For What You’re Worth
As we wind down 2018 and careen into 2019, I would like to pause and reflect on the state of our oftentimes invisible profession. I am not going to delve into how the public does not know that we exist as a profession, nor am I going to try to convince you that our relevance is changing as firms transition into a stronger business/corporate model (because many firms are not getting on board with that necessity).
I am thinking about how we are often the invisibles — the people working in the background who no one pays much attention to until you are not there any longer and everything falls apart. Over these past eight months as ALA President, I have heard disheartening anecdotes: firm administrators having to justify the value of their positions to their firms; chief operating officers being let go without explanation or ever receiving a review after many years of service; low salaries and zero raises; and many, many job consolidations because partners do not want to pay the overhead of professional staff — no matter your relevance or position, but simply because you are not generating revenue as a timekeeper. It makes my heart hurt and my head spin. And it irks the heck out of me.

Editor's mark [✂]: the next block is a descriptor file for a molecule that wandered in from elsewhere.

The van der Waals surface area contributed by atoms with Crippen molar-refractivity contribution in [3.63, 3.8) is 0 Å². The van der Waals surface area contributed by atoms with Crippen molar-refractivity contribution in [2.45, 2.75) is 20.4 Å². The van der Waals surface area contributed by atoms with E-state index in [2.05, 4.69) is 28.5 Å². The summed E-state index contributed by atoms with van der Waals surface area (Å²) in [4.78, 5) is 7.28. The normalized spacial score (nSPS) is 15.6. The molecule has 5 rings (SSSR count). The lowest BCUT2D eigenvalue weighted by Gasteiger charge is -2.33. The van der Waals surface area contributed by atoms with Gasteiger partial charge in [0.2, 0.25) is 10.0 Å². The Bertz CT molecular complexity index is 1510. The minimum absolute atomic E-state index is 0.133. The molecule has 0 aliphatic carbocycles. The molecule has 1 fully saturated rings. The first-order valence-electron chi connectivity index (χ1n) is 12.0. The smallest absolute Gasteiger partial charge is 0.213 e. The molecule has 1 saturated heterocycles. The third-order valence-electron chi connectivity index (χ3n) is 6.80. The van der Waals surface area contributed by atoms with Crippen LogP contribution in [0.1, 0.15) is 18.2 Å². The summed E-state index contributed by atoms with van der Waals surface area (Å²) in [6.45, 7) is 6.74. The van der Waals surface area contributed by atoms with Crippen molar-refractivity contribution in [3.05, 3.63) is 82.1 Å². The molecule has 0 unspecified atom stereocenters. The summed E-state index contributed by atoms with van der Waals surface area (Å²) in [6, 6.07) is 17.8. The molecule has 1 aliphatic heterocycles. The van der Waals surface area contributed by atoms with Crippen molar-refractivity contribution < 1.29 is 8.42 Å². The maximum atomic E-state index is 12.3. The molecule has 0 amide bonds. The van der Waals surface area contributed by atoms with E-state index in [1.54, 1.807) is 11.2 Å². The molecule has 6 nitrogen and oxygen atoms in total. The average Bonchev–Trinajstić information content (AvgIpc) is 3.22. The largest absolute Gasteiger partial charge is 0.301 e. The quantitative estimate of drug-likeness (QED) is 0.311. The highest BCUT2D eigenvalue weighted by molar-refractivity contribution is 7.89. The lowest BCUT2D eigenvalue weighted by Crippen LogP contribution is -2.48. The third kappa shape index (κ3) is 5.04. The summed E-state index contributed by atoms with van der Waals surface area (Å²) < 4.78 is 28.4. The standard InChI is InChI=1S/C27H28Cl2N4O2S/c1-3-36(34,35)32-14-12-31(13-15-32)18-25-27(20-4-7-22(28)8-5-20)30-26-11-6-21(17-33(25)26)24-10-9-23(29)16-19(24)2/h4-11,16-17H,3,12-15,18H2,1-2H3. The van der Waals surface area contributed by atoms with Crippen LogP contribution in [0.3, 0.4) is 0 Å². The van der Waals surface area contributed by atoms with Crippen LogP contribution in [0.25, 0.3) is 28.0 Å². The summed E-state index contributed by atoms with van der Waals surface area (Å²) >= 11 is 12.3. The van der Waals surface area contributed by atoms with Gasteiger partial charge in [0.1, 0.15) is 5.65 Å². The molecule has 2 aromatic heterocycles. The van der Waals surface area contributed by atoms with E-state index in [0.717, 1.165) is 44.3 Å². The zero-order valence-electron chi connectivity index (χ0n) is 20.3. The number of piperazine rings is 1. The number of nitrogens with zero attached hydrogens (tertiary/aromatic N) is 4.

This month’s issue includes two feature articles, one on health and wellness and the other on making employee reviews relevant, that got me thinking. How much of our health and wellness as legal management professionals is based on feeling appreciated and valued in our places of employment? And how many of us receive feedback and consistent employee reviews?
The demographics of our Association show that many of us — more than 50 percent — are employed by law firms with 29 attorneys or fewer. Having worked at several firms within that size range, I am going to make an educated guess that many of us have never received a formal performance review, and if we have, it is not on a consistent basis. Smaller firms often lack the structure and procedures that require such formality. Now, think about how many monthly, quarterly or annual performance reviews you give to those you supervise, or how many times you have served as a coach or mentor to those same individuals. How many times has that been done for you inside your workplace?